December 30, 2017
By Dan Horn
Millennials seeking to become Catholic priests are being credited with an increase in enrollment at an Ohio seminary.
The Rev. Benedict O’Cinnsealaigh looks out his office window at the courtyard below, marveling at how much his view has changed in just a few weeks.
Once home to green grass and well-manicured shrubs, the courtyard is now a muddy mess. Heavy equipment rumbles throughout the day and temporary fences surround ditches and overturned earth.
O’Cinnsealaigh thinks it’s beautiful. As president of Mount St. Mary’s Seminary at The Athenaeum of Ohio, he knows what this big construction project means for the Catholic Church in Cincinnati.
“We have a future here,” he says.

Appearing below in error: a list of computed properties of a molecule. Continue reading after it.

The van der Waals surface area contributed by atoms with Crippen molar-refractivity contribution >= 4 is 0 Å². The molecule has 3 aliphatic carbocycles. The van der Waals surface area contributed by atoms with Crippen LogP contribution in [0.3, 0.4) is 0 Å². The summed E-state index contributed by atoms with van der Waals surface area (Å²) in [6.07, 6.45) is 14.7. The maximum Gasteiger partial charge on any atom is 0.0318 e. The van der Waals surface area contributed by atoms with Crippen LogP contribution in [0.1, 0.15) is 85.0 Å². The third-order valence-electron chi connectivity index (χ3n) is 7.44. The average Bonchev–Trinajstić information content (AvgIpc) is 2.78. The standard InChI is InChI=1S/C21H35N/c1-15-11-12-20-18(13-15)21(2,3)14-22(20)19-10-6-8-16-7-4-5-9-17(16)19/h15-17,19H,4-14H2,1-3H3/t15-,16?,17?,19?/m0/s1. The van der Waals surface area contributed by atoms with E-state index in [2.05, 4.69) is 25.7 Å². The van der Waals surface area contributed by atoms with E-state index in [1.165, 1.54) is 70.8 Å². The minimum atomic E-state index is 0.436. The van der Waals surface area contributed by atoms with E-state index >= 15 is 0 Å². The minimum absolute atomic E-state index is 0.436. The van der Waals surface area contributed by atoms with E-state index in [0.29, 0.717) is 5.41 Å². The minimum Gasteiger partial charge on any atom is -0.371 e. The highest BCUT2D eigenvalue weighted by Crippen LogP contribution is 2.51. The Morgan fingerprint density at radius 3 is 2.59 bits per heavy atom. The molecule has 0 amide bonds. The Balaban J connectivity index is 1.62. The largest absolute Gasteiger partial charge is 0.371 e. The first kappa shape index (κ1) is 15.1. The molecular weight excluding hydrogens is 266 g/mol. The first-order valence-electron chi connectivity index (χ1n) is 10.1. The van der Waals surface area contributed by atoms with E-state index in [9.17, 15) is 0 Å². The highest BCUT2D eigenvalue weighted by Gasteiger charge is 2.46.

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Their generation came of age as society was becoming less religious overall and as the Catholic Church was suffering through a yearslong clergy abuse crisis that tested their faith in Catholic institutions.
Yet no generation today is providing more men to lead the church than millennials. Nationally, three of every four seminarians are 34 years old or younger. At the Athenaeum, where seminarians in their 30s and 40s once dominated the ranks, the average age is 28.
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